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When Kim Ji-min — aka Meaningful Stone — won the Korean Music Award in 2021 for Rookie of the Year, she was hardly a rookie. Having put out her first singles in 2017 and her critically-acclaimed debut album A Call From My Dream in 2020, she was a bit puzzled. “I was like, ‘Why did they give me this prize? I debuted in 2017,’” she says with a laugh. But the prize put her in the eclectic company of emerging Korean stars like Hyukoh and SE SO NEON; last year, K-pop darlings aespa nabbed the same award. 

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Kim’s brand of indie-pop is mellifluous, at times inflected with folk and synth-pop. With her latest EP Psychomania (which dropped in fall 2022), she takes a rawer, grungier approach with music fit for the big festivals like South Korea’s Pentaport, which she played last year. But don’t compare her to grunge legends like Nirvana; her latest work is more directly inspired by first-generation K-pop star Seo Taiji. “For a year I was always listening to Seo Taiji. I obviously listen to Western bands, and they affect me a lot, but I don’t want to copy the Western,” she says. “I want to find good bands in Korea, like 3rd Line Butterfly.” She’s trying to find the “K” spirit inside Korean rock music. “I’m still studying, I’m still searching for it,” she says. 

meaningful stone

[Photo by @lagg_ner]

You might find that spirit in bands like Mukimukimanmansu, whose freaky folk-punk finds resonances in Kim’s recent “Trash.” Recently, Kim’s also been digging rising post-hardcore mavericks Soumbalgwang and folk singers like Kim Il Du and Haepa. “Haepa is from Siot and Breeze, the folk band, but recently she released her own album,” she says. “It’s so good! I love the Cardigans, and I hear them in her music.” 

Though she’s very much a Korean indie artist in her musical sensibility, Psychomania is Kim’s first attempt at singing in English. “I really wanted to get in touch with those outside of Korea, since I have a lot of international fans,” she explains. Especially in an industry dominated by the big players in K-pop, it’s sometimes difficult for artists to carve out a name domestically, so international support is important. “After I released the COBALT EP [in 2021], there’s been a lot of fans from all over the world,” she says. “Most of them are from the U.S. or U.K., but there are also a lot of Turkish and Malaysian fans, as well.” She’s even holding out hope for the chance to tour abroad and connect with those overseas fans and artists she loves. “My favorite musicians are all American or British, so I hope I can play in the U.S. or U.K., even if it’s just a bunch of small clubs,” she says.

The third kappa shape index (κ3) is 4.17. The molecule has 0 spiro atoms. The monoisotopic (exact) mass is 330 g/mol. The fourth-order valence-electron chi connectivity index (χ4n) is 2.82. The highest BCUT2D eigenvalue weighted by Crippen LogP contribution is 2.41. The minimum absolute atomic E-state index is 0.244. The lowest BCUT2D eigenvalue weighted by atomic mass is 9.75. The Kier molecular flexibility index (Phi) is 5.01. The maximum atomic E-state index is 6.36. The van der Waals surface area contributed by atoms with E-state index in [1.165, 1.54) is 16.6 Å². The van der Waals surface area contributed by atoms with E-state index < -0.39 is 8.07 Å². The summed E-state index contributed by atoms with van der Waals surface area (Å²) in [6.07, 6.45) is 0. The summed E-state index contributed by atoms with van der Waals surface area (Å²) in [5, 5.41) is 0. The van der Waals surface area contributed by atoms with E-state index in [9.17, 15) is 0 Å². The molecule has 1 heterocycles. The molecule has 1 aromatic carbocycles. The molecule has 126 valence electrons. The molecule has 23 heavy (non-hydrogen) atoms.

Raised in the rural area between Gyeonggi-do and Gwangju, Kim wasn’t always a festival-touring indie star with aspirations for the international stage. “There were three buses to Seoul per day, and sometimes I would hitchhike instead,” she says. “In high school, I had like three classmates.” With these school friends, she started a band, kicking off her musical journey. The fact that all her bandmates were boys was often a sticking point. “I hated the Sex Pistols, but they were always listening to that stuff,” she says. Instead of the macho rock “canon,” she gravitated instead to artists like the Cardigans and Björk. She laughs it off now, though. “I tell my friends like, ‘I hate Oasis now because of you guys!’”

Kim has been living the city life in Seoul since she moved there for college half a decade ago, but she’s still often inspired by nature. “I really like to go to the mountains, especially ones where other people don’t go,” she says. “I love Seoul, but it’s so crowded, and there’s so much bad energy, too.” To escape the stressful palli-palli (faster, faster) culture in the city, Korea’s mountains provide a peaceful environment for Kim to reconnect with reality. “I wrote Psychomania because I was so stressed about people telling me I had to study about the Metaverse, or I had to get into NFTs,” she says. “I felt weird, because it’s just a kasang hyeonsil [virtual reality]. I was like, ‘Just fuck off!’” 

Though she does feel a measure of pressure to succeed as a jangnyeo, the eldest daughter in her family, her approach to music is characterized by that devil-may-care attitude. Unencumbered by the expectations placed upon her by her debut, Meaningful Stone is breathing new life into Korea’s music scene.